A lot of progress has been made in the e-commerce industry in addressing cybersecurity concerns, but there is still a long way to go. On average, merchants received a ‘D’ in “network security and patching cadence” according to a survey released at the end of 2017 by SecurityScorecard, a national security ratings firm.
The report also found that technology retailers and department stores scored the lowest compared to other types of stores in cybersecurity. According to the SecurityScorecard survey of 1,924 businesses, retailers were “the prime target for cybercriminals…and this includes both online and brick-and-mortar shops.” Many retailers are, according to the poll, “increasingly reliant on third parties, including cloud providers and payment processors.” It’s clear that e-commerce is continuing to rise, with $500 billion in online purchases expected this year. As the demand for goods and services online rises, so does the importance of cybersecurity in safeguarding data and profits for businesses.
Before addressing the benefits of the blockchain, here are a few common-sense reminders you may have overlooked this month to help prevent fraud to yourself and to your customers.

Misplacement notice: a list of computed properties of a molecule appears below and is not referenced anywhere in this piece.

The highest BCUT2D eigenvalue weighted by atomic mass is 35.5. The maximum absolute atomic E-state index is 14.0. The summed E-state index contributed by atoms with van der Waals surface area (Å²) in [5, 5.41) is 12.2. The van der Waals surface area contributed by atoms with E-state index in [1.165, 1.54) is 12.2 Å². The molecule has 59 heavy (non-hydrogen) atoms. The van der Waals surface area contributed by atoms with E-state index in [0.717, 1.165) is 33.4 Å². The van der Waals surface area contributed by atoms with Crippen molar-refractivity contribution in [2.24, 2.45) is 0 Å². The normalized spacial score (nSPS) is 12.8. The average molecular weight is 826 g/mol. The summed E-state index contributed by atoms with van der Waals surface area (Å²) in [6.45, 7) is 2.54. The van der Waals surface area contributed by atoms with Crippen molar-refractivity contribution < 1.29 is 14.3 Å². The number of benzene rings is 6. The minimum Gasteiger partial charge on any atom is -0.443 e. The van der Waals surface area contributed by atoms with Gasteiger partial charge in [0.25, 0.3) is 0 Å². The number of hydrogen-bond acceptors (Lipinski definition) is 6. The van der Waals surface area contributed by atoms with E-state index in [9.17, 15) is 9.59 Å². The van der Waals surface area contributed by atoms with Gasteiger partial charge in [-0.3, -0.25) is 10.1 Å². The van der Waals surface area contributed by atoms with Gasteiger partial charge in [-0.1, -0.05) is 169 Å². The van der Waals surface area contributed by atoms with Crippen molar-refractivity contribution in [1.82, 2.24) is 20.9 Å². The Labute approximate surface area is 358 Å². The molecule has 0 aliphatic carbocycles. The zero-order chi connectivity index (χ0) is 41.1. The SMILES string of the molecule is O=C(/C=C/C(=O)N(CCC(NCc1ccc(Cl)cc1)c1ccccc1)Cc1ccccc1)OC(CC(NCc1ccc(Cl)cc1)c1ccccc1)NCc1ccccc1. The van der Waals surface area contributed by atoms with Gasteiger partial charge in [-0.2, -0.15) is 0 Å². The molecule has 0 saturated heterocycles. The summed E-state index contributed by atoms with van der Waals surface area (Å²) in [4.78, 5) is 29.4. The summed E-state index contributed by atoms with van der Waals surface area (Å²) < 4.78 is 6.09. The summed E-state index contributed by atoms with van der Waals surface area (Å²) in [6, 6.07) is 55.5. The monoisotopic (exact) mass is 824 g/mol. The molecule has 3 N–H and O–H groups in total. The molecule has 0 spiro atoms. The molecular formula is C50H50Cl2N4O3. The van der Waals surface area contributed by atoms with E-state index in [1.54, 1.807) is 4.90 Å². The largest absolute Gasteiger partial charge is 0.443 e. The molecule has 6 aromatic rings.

- Back up your data. If your data is compromised in some way, you will want a backup ready to go so you can be back in business in an instant.
- Run routine security checks just to be safe and keep your antivirus software up to date.
- Make sure to review any third-party plugins and remove any that aren’t entirely necessary. These can introduce vulnerabilities.
- Your company’s security doesn’t rely only on the company’s internal security. Make sure to thoroughly vet any third-party vendors or partners who may have access to sensitive data.
- Protect your own devices and the devices of your employees. Use strong passwords and authentication methods.
- Use authentication methods for your customers and try to remind them to make strong passwords as well.
- Do your part to mitigate phishing attempts. On Telegram, many mods put “Will Not DM You” in their handles to prevent users from being tricked. Remind your customers of your protocols and communication methods. Be clear and consistent.
Blockchain Marketplaces are Better